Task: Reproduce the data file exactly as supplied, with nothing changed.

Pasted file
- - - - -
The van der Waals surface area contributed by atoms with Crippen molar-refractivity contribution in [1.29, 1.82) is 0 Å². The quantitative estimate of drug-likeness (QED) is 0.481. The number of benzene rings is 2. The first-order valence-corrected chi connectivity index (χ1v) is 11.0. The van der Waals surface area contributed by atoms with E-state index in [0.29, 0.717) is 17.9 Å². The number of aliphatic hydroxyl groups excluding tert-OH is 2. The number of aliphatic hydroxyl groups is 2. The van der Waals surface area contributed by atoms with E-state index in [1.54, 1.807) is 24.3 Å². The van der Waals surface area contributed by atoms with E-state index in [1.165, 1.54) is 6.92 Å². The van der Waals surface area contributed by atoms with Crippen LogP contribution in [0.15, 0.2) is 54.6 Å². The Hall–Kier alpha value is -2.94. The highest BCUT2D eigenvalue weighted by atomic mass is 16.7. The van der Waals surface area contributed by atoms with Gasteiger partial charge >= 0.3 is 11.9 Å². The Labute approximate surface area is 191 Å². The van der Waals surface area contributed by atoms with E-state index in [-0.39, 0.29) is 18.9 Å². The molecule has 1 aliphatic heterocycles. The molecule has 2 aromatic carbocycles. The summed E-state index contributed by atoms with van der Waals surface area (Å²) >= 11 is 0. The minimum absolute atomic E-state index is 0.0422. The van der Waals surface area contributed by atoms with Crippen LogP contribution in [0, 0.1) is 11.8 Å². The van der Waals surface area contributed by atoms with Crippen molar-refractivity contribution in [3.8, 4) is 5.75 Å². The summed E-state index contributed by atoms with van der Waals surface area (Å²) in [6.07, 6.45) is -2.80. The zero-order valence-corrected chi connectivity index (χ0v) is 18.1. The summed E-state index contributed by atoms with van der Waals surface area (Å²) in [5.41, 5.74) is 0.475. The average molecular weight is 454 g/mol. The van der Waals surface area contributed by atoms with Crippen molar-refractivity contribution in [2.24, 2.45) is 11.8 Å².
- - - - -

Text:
The van der Waals surface area contributed by atoms with Crippen molar-refractivity contribution in [1.29, 1.82) is 0 Å². The quantitative estimate of drug-likeness (QED) is 0.481. The number of benzene rings is 2. The first-order valence-corrected chi connectivity index (χ1v) is 11.0. The van der Waals surface area contributed by atoms with E-state index in [0.29, 0.717) is 17.9 Å². The number of aliphatic hydroxyl groups excluding tert-OH is 2. The number of aliphatic hydroxyl groups is 2. The van der Waals surface area contributed by atoms with E-state index in [1.54, 1.807) is 24.3 Å². The van der Waals surface area contributed by atoms with E-state index in [1.165, 1.54) is 6.92 Å². The van der Waals surface area contributed by atoms with Crippen LogP contribution in [0.15, 0.2) is 54.6 Å². The Hall–Kier alpha value is -2.94. The highest BCUT2D eigenvalue weighted by atomic mass is 16.7. The van der Waals surface area contributed by atoms with Gasteiger partial charge >= 0.3 is 11.9 Å². The Labute approximate surface area is 191 Å². The van der Waals surface area contributed by atoms with E-state index in [-0.39, 0.29) is 18.9 Å². The molecule has 1 aliphatic heterocycles. The molecule has 2 aromatic carbocycles. The summed E-state index contributed by atoms with van der Waals surface area (Å²) >= 11 is 0. The minimum absolute atomic E-state index is 0.0422. The van der Waals surface area contributed by atoms with Crippen LogP contribution in [0, 0.1) is 11.8 Å². The van der Waals surface area contributed by atoms with Crippen molar-refractivity contribution in [3.8, 4) is 5.75 Å². The summed E-state index contributed by atoms with van der Waals surface area (Å²) in [6.07, 6.45) is -2.80. The zero-order valence-corrected chi connectivity index (χ0v) is 18.1. The summed E-state index contributed by atoms with van der Waals surface area (Å²) in [5.41, 5.74) is 0.475. The average molecular weight is 454 g/mol. The van der Waals surface area contributed by atoms with Crippen molar-refractivity contribution in [2.24, 2.45) is 11.8 Å².